Clinical and managerial support for junior nursing and medical staff
Site overview—managing resources, staffing, and bed issues across the trust.
Dealing with complaints, child protection, advice to parents, advice to other hospitals
Assessment of children and adults who present at the hospital expecting accident and emergency facilities
Coordination of major incident strategy
The rota still required non-training grade doctors, but we wanted to move away from a junior medical workforce on short term contracts for whom we had no developmental responsibility. We therefore planned to appoint nine staff grade doctors whom we would actively support to gain the experience needed to return to the training grades or to progress within the staff and associate specialist structure to associate specialist level.
Widespread consultation highlighted concerns that a reduction in on-call staff at night could compromise patient safety and that full shift rotas would be detrimental to training and quality of life of junior doctors. Consultants thought that reduced subspecialist expertise at middle grade would increase their overnight workload. Implementation of the new system was dependent on overcoming these concerns.
Audit of workload before changing the rota
Two questions were raised through the consultation. Could five members of staff manage the overnight workload? Would there be occasions when more than three doctors or more than five total staff were needed at the same time for emergencies? Full details of the design of the study and control charts used to examine the performance of the night rota are available on bmj.com.
We employed two medical students to walk the wards for 28 nights, obtaining independent information about each event requiring a resident doctor or clinical site practitioner between 10 pm and 8am. Events were graded according to urgency (box 2) and recorded as a time line on a tally chart partitioned into half hour intervals (see fig A on bmj.com). To calculate workload, we rounded up attendances to the nearest half hour and highest grade of activity.
Nightly activity varied widely (table). There was a consistent bulge in overall activity from 10 pm to 1 am (see fig B on bmj.com) because of completion of necessary but non-emergency tasks after daytime events; emergency activity (grade 4) was more evenly distributed. Eleven doctors accounted for just over 70% of total activity and, on average, spent 1.3 hours a night attending the wards. The clinical site practitioner spent an average of 6.2 hours. On four occasions over 28 nights, three doctors were engaged in emergency activity at the same time; four doctors were engaged simultaneously on three occasions. Each of these events involved an overlap between senior house officers and specialist registrars—that is, the senior house officer had called the specialist registrar to assist in an emergency. There was just one occasion lasting 1.5 hours when five staff were needed for simultaneous emergencies. The results indicated that a team of three full shift doctors, with two clinical site practitioners and a fourth sleeping doctor would have ample capacity to manage the total overnight workload.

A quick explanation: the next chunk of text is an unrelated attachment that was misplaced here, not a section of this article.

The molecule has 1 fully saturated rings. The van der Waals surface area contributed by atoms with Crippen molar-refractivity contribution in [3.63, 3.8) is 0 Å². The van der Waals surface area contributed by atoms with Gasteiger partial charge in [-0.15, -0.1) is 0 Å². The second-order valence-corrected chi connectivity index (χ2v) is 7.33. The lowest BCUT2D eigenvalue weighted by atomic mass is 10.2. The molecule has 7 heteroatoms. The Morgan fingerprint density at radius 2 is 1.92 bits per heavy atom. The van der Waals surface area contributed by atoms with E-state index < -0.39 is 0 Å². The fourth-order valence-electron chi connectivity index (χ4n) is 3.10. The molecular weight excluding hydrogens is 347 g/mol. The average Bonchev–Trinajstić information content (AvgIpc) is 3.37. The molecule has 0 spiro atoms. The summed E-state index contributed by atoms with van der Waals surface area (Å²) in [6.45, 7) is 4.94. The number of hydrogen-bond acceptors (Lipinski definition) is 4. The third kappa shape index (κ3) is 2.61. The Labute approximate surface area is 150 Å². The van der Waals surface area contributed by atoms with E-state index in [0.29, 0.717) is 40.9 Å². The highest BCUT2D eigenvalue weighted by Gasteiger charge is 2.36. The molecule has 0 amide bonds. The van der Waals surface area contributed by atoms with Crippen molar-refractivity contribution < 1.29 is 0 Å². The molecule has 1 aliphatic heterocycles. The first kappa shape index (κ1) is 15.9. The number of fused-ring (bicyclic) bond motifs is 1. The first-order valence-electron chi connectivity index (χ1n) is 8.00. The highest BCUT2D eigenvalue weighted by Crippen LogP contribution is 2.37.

Key outcome measures
We evaluated the new rota from four perspectives:
Compliance with regulations on junior doctors' working hours, assessed by diary cards
Overnight workload, measured as time spent by staff on the wards, graded for urgency
Patient safety, assessed using critical incident reporting
Informal evaluation of the effect on medical staff through one-to-one interviews, group meetings, and forums, and a training review by the Royal College of Paediatrics and Child Health before and after implementation of the changes
Effects of change
Compliance with regulations on junior doctors' working hours increased to 100% across the paediatric medical rotas and from 33% to 77% across the trust.
Capacity and management of overnight workload
Eight weeks after introduction of the new rota we repeated the audit of workload. The back-up doctor was used only once in 28 nights (to replace a sick doctor). Total workload changed little (table), and the bulge in activity from 10 pm to 1am persisted (see fig B on bmj.com). The proportion of emergency work decreased by 10%, and doctors' overall workload fell from 71% to 47%, as might be predicted by removal of the senior house officers and addition of a second clinical site practitioner. Individual doctor's total workload increased from an average of 1.3 to 3.3 hours a night. As before, five staff were involved in emergency activity simultaneously just once, for two half hours.
Box 2: Grades of activity
= Could or should be done before 10 pm (eg finishing routine ward round, writing up notes from day)
= Should be done but any time (eg writing forms for morning, checking results)
= Should be done within the hour (eg clerking new admission, reviewing child with fever, taking blood, prescribing antibiotics)
= Should be done immediately (eg assessing child with fits, hypotension, respiratory changes)
Over both periods of 28 nights, five staff were required together for simultaneous emergencies for five out of a total of 1120 half hours (20 half hours a night, 56 nights), a frequency of 1 in 225 half hours or 0.004%. Use of the fourth sleeping doctor is thus likely to be required very rarely and more often for staff illness than to help with emergency activity.